SINGAPORE (Nikkei Markets) -- Singapore’s large offshore and marine industry is showing signs of confidence as sales improve for some companies and acquisitions pick up pace. However, caution prevails about the outlook, given the intense competition and the uncertainty about the direction of oil prices as well as the global economy.
The city-state’s rig builders and oil and gas services companies also face long-term challenges. Even as more consumers are switching from fossil fuels to alternatives, U.S. shale oil, a non-petroleum form of fuel, is eating into the market share of offshore producers.
Singapore, a major oil and gas trading center, is home to Keppel Corp and Sembcorp Marine, the world’s two largest makers of offshore rigs. The island also serves as the regional headquarters for oil majors like Royal Dutch Shell and ExxonMobil as well as smaller players that lease out specialized vessels and repair and maintain equipment used in exploration and production.
The industry has been in the doldrums since 2014 when crude oil prices plunged from over $110 per barrel to below $30 at one stage. Brent oil has since recovered to around the $65 level, and most companies have begun reporting higher revenues and orders.
In its 2018 annual report published earlier this week, Keppel Corp said there were early signs of improvement in the offshore rig sector as well as increasing demand for floating production storage and offloading, or FPSO, vessels.
Keppel chairman Lee Boon Yang referred to growing optimism in the offshore and marine business, although he said it would take some time to see a sustained across-the-board recovery.
Sembcorp Marine, the number two rig builder, was more circumspect about the outlook, noting that oil prices remained volatile and that the recovery over the past year was in large part due to production cuts by members of the Organization of the Petroleum Exporting Countries and Russia.
The factors that will drive oil prices this year include “the overall high global output, particularly from the U.S., market concerns about the future drop in demand from a slowdown in global economic growth, and geopolitics,” Sembcorp Marine said in its annual report.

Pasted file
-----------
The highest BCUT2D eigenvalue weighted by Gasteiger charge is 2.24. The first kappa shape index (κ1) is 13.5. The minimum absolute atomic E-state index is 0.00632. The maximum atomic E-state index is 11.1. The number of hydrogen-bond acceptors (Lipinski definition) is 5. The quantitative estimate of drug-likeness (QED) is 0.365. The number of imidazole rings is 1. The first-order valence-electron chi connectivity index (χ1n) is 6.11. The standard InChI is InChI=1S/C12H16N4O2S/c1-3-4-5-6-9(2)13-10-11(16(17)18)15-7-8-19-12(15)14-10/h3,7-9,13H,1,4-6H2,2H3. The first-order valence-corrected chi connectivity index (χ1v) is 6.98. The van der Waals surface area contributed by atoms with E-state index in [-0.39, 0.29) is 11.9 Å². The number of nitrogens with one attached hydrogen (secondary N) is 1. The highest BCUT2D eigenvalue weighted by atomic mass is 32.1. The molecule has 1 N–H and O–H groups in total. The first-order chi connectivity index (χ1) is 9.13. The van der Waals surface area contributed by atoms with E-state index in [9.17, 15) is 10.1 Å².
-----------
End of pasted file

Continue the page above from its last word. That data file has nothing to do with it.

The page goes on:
While the overall industry outlook is brightening, it would take significant time and effort working with potential customers before the company secures new orders, it said. “We also expect competition to remain intense,” it added.
Keppel and Sembcorp Marine both reported higher revenue for 2018. Keppel also secured 1.7 billion Singapore dollars ($1.26 billion) in new contracts last year, a sharp increase from S$1.2 billion in 2017 but still way below the S$7 billion to S$8 billion a year achieved before the crash in oil prices.
By contrast, Sembcorp Marine saw new orders fall to S$1.18 billion last year from S$2.74 billion in 2017.
Elsewhere, PACC Offshore Services Holdings, or POSH, one of the world’s largest suppliers of support vessels for oil and gas industry, said that while it managed to grow revenue by 56% to $299.4 million and turn in an operating profit last year, prospects remain unclear amid uncertain macroeconomic conditions.
The nascent recovery in the industry has prompted stronger players to invest in their weaker rivals, signalling consolidation. Malaysia’s Yinson Holdings earlier this week offered to inject $200 million in debt-ridden Singapore lift boat operator Ezion Holdings, while New York-listed Seaspan Corp last week said it will invest up to $200 million in Singapore marine engineering group Swiber Holdings.
Hou Wey Fook, chief investment officer for consumer banking and wealth management at DBS Group, said any recovery in the oil services industry would be constrained by structural changes.
In the past, swing producers such as Saudi Arabia and Russia could drive oil prices higher by adjusting production. Their influence has waned, however, as U.S. shale oil producers have overtaken both countries in terms of daily output.
Oil services companies need oil prices to be sustained at a high level for capital expenditure to return, he added.
“The long-term headwind is the fact that the world is using less fossil fuels. There is alternative energy (and) there are fewer people buying cars because of the sharing economy,” he said.
Motor vehicles account for about 30% of global oil consumption.
-- Kevin Lim